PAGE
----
- The Mysidia Tower/Magician's Tower in Final Fantasy II.
- Fork Tower from Final Fantasy V sorta counts. As its name suggests, it has two sides — one side devoted to physical combat, and one devoted to magic.
- The Fanatics' Tower from Final Fantasy VI.
- They serve a dual purpose in Age of Wonders 2. Wizards who sit in a tower will have their domain (spell range) extended, and can cast adjacent to allied heroes. Even more importantly, if a wizard dies, he or she will be resurrected at a tower on their next turn. And if there's no tower to resurrect at...
- Geffen Tower in Ragnarok Online. That's where mages change into wizards. Interestingly, it sits on top of a dungeon, which is accessible in the tower basement.
- Abraxas' Tower in the first Vampires Dawn game might count. He certainly has a wide variety of magic available and one level of the tower even has magic darkness spread out that not even this game's Vampires' special vision can overcome. Played completely straight in the sequel, with some witch residing in a tower.
- The Naughty Sorceress from Kingdom of Loathing lives at the top of a tower, which you have to fight through to get to her. Next to it is the ruins of Fernswarthy's tower, who counted before he died.
- The aptly-named Mysterious Tower from the Kingdom Hearts series, home of Yen Sid. It's located on a piece of turf floating in the middle of nowhere (though you can reach it via ghost train from Twilight Town), and contains a lot of floating staircases and portals.
- In Master of Magic, your capital city contains a mage tower.
- The Tower of Magi from the Exile series.
- Same for its remake Avernum. Beside the Tower of Magi nearly every powerful mage either holed himself in some deep cave or has a personal tower. Although most towers have only one level, very wide and flat.
- The Wizards Tower in RuneScape. There is also an evil Wizards tower, and the Mage's guild is set in an even bigger tower. There's even a wizard living in a tower out in the middle of nowhere. The Mage's guild even contains portals that let you teleport to any of the previously mentioned towers.
- In the iOS game Highborn, you can capture towers to be able to control the Wizard living in it.
- There is also a tower where the Wizard's Council meets. They're rather afraid to come out because of the dragon trying to eat them, so Enzo has to go up to the tower himself to talk to them. He grumbles about having to do it a second time in the second chapter.
- In The Sims Medieval, the Wizard sim lives in a tower. It's three stories high.
- The Wizard of Yendor lives in a tower in Gehennom.
- The wizard role's quest starts in "the Lonely Tower", home of quest leader Neferet the Green.
- In Emerald City Confidential, Glinda's tower and Magical Library are in disrepair after her death.
- The Mage Towers in Thief Gold are a large castle complex with four towers at the corners, and a central tower higher than the rest. Only mages of specific orders are permitted into the towers above the ground floor, and only a handful of individuals have access to the central tower.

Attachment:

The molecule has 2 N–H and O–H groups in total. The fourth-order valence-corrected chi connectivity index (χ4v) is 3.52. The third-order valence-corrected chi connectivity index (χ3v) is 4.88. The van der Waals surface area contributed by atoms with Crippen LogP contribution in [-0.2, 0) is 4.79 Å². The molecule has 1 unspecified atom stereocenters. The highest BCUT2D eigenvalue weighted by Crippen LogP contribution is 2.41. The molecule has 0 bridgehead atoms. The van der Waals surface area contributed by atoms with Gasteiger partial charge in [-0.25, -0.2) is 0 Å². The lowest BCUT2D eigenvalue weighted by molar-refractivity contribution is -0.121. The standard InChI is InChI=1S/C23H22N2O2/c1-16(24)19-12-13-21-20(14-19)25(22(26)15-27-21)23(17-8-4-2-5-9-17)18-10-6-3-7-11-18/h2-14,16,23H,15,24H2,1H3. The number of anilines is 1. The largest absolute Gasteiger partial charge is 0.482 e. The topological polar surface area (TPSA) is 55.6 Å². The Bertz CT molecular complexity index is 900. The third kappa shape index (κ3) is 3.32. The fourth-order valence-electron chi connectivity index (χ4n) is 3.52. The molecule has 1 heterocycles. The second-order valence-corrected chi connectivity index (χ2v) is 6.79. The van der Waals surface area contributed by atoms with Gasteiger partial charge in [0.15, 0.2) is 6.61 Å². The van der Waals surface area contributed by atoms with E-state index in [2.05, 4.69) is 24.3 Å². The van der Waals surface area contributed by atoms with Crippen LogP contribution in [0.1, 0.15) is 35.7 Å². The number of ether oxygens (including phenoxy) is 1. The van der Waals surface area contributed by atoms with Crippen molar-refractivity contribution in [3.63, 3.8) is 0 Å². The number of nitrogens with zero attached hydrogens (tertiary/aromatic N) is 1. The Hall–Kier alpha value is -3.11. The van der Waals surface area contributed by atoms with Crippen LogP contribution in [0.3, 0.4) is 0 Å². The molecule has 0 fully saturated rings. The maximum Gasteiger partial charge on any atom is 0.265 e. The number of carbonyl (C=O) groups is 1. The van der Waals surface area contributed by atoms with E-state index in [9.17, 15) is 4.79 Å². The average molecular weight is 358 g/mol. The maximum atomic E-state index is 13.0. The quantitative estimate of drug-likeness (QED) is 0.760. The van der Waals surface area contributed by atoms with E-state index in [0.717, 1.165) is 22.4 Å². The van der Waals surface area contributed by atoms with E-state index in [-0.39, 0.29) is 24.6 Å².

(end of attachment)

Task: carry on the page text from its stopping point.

- In Dwarf Fortress, anyone who learns necromancy is inexplicably compelled to use zombie slaves to build an enormous tower where they sit and write books.
- Wizards and other mage-type classes in Desktop Dungeons reside in the Mage Tower, which actually hovers a few feet above ground, so only mages and the occasional birds can get inside.
- Teslagrad is set in an abandoned one of these. Getting through the traps and decay form most of the gameplay.
- Felicia Sorceress of Katara has one just outside of the nearby town.
- In Our Little Adventure, Julie's group (sans Rocky) visit one where a powerful halfling Psion lives and works. The psion isn't a magician but has powerful Psychic Powers.
- Tower of God: The Tower contains a lot of people. Probably more than currently live on earth. And the entire inner section of the Tower is devoted to people who have the innate capability to utilize Shinsoo, which is about a hundred million.
- Fumblemore from Shadow of Israphel lives in one.
- In The Lay of Paul Twister, a lot of powerful wizards have their own Wizards' Tower, to the point where it's considered a bit surprising when a powerful archmage doesn't have one. There's also a tower at Stark Academy, which functions as a research center. Exactly what purpose the towers serve is never quite explained.
- In Barashi, the original world of the protagonist of the first book of Elcenia, kyma live in towers with pointed roofs specifically so that they can be easily found by people seeking aid in emergencies.
- The Ice King from Adventure Time lives in a hollowed-out mountain peak that's functionally identical to a tower.
- My Little Pony: Friendship Is Magic:
- Before being sent out to Ponyville, Twilight Sparkle lived in a very ivory-esque iteration of such a tower. It's important to note that, much like the description in the trope, she didn't particularly see the importance of friends and felt studying was a much more useful use of her time. Canterlot's landscape is dotted with many such towers.
- After moving to Ponyville, Twilight lives in a giant tree that also serves as the town library. (Only Rainbow Dash's house is higher, and that's only because it floats in the sky.) She still retains the belief that studying is very important, but isn't as isolated anymore.
- Beginning with the Season 4 finale, Twilight lives in a crystal castle that is considerably taller than the library tree.
- In Winx Club, the Cloudtower school for witches is a tall tower. It can change its own structure, and the presence of dark magic in it makes Cloudtower bad for fairies to stay in for a long time.